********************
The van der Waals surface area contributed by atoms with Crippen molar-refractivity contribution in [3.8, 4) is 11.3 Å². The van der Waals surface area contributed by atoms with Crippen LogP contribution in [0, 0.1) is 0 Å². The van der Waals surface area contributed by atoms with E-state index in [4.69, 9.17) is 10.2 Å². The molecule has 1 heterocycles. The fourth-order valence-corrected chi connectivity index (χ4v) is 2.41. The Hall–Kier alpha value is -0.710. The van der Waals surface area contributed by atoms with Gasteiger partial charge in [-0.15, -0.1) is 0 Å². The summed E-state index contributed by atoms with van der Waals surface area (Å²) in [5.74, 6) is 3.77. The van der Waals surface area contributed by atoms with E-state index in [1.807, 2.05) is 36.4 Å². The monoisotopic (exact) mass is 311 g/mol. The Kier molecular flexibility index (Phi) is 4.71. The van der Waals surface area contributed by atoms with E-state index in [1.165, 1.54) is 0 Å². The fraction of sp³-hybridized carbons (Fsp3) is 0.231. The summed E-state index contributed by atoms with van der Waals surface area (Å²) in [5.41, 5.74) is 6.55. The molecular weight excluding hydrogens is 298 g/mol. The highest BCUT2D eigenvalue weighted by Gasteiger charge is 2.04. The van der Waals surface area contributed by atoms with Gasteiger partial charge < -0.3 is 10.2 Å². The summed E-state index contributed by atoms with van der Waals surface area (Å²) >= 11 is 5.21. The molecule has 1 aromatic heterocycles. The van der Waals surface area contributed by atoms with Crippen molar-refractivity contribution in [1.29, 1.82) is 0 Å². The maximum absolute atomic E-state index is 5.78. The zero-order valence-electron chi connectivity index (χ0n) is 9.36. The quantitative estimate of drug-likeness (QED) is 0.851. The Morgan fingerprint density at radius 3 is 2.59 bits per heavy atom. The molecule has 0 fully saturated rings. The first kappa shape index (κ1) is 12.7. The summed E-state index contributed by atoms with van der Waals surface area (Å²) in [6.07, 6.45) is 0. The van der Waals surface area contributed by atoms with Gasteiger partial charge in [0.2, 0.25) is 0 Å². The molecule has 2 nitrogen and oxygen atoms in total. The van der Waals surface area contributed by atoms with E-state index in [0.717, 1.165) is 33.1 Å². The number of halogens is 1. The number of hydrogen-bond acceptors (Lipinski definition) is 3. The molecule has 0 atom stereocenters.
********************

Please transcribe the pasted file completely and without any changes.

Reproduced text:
The van der Waals surface area contributed by atoms with Crippen molar-refractivity contribution in [3.8, 4) is 11.3 Å². The van der Waals surface area contributed by atoms with Crippen LogP contribution in [0, 0.1) is 0 Å². The van der Waals surface area contributed by atoms with E-state index in [4.69, 9.17) is 10.2 Å². The molecule has 1 heterocycles. The fourth-order valence-corrected chi connectivity index (χ4v) is 2.41. The Hall–Kier alpha value is -0.710. The van der Waals surface area contributed by atoms with Gasteiger partial charge in [-0.15, -0.1) is 0 Å². The summed E-state index contributed by atoms with van der Waals surface area (Å²) in [5.74, 6) is 3.77. The van der Waals surface area contributed by atoms with E-state index in [1.807, 2.05) is 36.4 Å². The monoisotopic (exact) mass is 311 g/mol. The Kier molecular flexibility index (Phi) is 4.71. The van der Waals surface area contributed by atoms with E-state index in [1.165, 1.54) is 0 Å². The fraction of sp³-hybridized carbons (Fsp3) is 0.231. The summed E-state index contributed by atoms with van der Waals surface area (Å²) in [5.41, 5.74) is 6.55. The molecular weight excluding hydrogens is 298 g/mol. The highest BCUT2D eigenvalue weighted by Gasteiger charge is 2.04. The van der Waals surface area contributed by atoms with Gasteiger partial charge < -0.3 is 10.2 Å². The summed E-state index contributed by atoms with van der Waals surface area (Å²) >= 11 is 5.21. The molecule has 1 aromatic heterocycles. The van der Waals surface area contributed by atoms with Crippen molar-refractivity contribution in [1.29, 1.82) is 0 Å². The maximum absolute atomic E-state index is 5.78. The zero-order valence-electron chi connectivity index (χ0n) is 9.36. The quantitative estimate of drug-likeness (QED) is 0.851. The Morgan fingerprint density at radius 3 is 2.59 bits per heavy atom. The molecule has 0 fully saturated rings. The first kappa shape index (κ1) is 12.7. The summed E-state index contributed by atoms with van der Waals surface area (Å²) in [6.07, 6.45) is 0. The van der Waals surface area contributed by atoms with Gasteiger partial charge in [0.2, 0.25) is 0 Å². The molecule has 2 nitrogen and oxygen atoms in total. The van der Waals surface area contributed by atoms with E-state index in [0.717, 1.165) is 33.1 Å². The number of halogens is 1. The number of hydrogen-bond acceptors (Lipinski definition) is 3. The molecule has 0 atom stereocenters.